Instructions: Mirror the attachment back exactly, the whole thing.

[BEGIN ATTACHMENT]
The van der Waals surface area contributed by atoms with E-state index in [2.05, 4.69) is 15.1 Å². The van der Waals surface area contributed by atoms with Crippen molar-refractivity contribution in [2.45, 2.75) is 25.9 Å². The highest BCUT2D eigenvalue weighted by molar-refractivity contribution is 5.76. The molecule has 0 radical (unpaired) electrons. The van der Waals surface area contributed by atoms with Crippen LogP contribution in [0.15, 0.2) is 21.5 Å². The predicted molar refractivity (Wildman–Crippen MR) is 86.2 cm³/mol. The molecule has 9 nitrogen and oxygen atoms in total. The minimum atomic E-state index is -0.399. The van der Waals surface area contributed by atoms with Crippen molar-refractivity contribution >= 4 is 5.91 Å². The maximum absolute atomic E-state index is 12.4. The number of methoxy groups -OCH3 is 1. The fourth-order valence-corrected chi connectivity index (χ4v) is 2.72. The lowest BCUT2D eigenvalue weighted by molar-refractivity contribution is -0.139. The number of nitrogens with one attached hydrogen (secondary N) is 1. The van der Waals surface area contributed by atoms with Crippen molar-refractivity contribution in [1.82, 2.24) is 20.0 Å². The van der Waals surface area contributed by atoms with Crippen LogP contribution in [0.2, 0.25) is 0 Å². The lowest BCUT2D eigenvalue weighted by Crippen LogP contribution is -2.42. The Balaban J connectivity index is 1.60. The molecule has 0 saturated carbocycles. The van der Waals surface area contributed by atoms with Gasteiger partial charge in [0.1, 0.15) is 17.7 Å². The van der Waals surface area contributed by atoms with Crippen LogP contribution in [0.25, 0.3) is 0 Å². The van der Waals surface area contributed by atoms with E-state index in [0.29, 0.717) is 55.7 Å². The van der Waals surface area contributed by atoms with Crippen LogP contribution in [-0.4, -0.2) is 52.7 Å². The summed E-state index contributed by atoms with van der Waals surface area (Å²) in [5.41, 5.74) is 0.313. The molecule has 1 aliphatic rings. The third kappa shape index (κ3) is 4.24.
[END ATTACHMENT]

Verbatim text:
The van der Waals surface area contributed by atoms with E-state index in [2.05, 4.69) is 15.1 Å². The van der Waals surface area contributed by atoms with Crippen molar-refractivity contribution in [2.45, 2.75) is 25.9 Å². The highest BCUT2D eigenvalue weighted by molar-refractivity contribution is 5.76. The molecule has 0 radical (unpaired) electrons. The van der Waals surface area contributed by atoms with Crippen LogP contribution in [0.15, 0.2) is 21.5 Å². The predicted molar refractivity (Wildman–Crippen MR) is 86.2 cm³/mol. The molecule has 9 nitrogen and oxygen atoms in total. The minimum atomic E-state index is -0.399. The van der Waals surface area contributed by atoms with Crippen molar-refractivity contribution >= 4 is 5.91 Å². The maximum absolute atomic E-state index is 12.4. The number of methoxy groups -OCH3 is 1. The fourth-order valence-corrected chi connectivity index (χ4v) is 2.72. The lowest BCUT2D eigenvalue weighted by molar-refractivity contribution is -0.139. The number of nitrogens with one attached hydrogen (secondary N) is 1. The van der Waals surface area contributed by atoms with Crippen molar-refractivity contribution in [1.82, 2.24) is 20.0 Å². The van der Waals surface area contributed by atoms with Crippen LogP contribution in [0.2, 0.25) is 0 Å². The lowest BCUT2D eigenvalue weighted by Crippen LogP contribution is -2.42. The Balaban J connectivity index is 1.60. The molecule has 0 saturated carbocycles. The van der Waals surface area contributed by atoms with Gasteiger partial charge in [0.1, 0.15) is 17.7 Å². The van der Waals surface area contributed by atoms with Crippen LogP contribution in [0.25, 0.3) is 0 Å². The van der Waals surface area contributed by atoms with E-state index in [0.29, 0.717) is 55.7 Å². The van der Waals surface area contributed by atoms with Crippen LogP contribution in [-0.4, -0.2) is 52.7 Å². The summed E-state index contributed by atoms with van der Waals surface area (Å²) in [5.41, 5.74) is 0.313. The molecule has 1 aliphatic rings. The third kappa shape index (κ3) is 4.24.